Airline companies with the help of their respective governments are looking to this new normal with regulations of their own. Many destinations have found themselves dropped from the roster of these airlines. Some measures are preached to make this transition period safe for essential travellers. These measures include blocking the middle seats, asking travellers to wear face masks, getting tested before departures, and other sanitation requirements. Emirates have initiated the quick COVID-19 tests pre-boarding to ascertain whether the passengers are infected or not. This pandemic may well be the new normal that we may be looking at for the foreseeable future as epidemiologists predict the virus is here to stay for at least a year.
Staying home has already challenged all human norms and systems. Communities built around interconnectedness and unity, bonding through meeting each other is told to self-isolate. These circumstances are weird and unparalleled as confusion grips the world community. We have to change our lifestyle, our meeting and cohabitation habits to survive in these unprecedented times. Just like other exceptional moments in human history, humans are rising to the occasion and fighting back.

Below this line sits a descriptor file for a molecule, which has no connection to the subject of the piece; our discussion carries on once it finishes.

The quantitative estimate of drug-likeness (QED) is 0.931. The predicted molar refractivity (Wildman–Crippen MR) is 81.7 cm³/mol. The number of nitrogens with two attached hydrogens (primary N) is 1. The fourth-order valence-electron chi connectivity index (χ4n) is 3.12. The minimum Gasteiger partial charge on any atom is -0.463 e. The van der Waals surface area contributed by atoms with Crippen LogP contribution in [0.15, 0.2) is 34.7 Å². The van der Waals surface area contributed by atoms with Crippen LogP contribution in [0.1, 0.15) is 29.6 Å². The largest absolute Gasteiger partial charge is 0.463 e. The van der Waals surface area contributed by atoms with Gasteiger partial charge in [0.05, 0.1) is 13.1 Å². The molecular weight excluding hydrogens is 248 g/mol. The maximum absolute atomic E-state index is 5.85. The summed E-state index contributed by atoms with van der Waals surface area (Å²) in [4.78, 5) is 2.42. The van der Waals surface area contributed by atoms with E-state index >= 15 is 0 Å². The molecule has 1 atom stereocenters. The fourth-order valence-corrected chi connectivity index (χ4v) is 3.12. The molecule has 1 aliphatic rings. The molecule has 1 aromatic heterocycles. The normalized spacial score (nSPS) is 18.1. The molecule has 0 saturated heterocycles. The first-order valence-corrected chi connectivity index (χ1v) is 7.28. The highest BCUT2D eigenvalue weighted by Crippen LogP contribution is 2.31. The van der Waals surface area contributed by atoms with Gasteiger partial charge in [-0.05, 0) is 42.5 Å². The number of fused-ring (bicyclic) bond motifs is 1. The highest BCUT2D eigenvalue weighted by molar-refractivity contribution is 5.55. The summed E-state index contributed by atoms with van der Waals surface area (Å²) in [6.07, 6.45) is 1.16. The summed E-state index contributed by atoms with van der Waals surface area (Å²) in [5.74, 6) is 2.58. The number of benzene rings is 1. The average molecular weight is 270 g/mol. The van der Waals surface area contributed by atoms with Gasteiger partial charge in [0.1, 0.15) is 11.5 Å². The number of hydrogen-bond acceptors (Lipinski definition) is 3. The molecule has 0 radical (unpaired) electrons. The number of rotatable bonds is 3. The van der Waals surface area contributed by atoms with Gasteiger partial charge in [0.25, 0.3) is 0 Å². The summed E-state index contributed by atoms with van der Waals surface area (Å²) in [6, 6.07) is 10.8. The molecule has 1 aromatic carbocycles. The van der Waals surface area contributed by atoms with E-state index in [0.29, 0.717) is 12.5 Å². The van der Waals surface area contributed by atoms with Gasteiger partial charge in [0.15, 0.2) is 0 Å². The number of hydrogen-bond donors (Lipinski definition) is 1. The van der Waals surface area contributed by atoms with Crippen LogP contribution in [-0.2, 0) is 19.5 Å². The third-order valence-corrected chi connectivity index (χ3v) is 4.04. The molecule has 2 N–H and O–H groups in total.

Travelling may be restricted, but people are still finding new ways of keeping themselves interconnected. Office meetings have shifted to online environments as work-from-home regimes kick in. Now, commuting to your office is replaced by shifting your office to the living room. Working in your PJs is the new norm. Travelling is less advisable under such circumstances, but for the time being, people need to stay indoors for the greater good.
If you have any plans, it’s better to wait and watch rather make some panic decisions. Most insurance providers, hotels and service providers have risen to this long-term planning by slashing their rates and giving their members cashback and refunding them for their bookings. Banks have begun offering people deals on their credit-card renewals; meanwhile, hotels and airlines are extending or offering vouchers for pre-booked reservations.
The human need to travel is insatiable; however, its instincts for survival remain ever so primal. Under these conditions, travelling takes a step back while the world reels from the effects of the Coronavirus pandemic. Hotels and resorts are welcoming essential medical staff to stay free of cost across the globe. Every company, holiday destination and tourist attraction is thinking ahead; for now; it is just about survival.
Although, most of the theme parks around the world face closure at the time of writing this article, the Disney theme park in Shanghai has opened to limited crowds. Perhaps, this is the new normal that we were talking about and the pandemic may have come full circle. China was the first to shut down everything and embrace lockdown procedures, restricting entry and exit for all. Now, there is hope that the epicentre of the pandemic is moving ahead and with it are our chances to travel again, albeit with certain restrictions.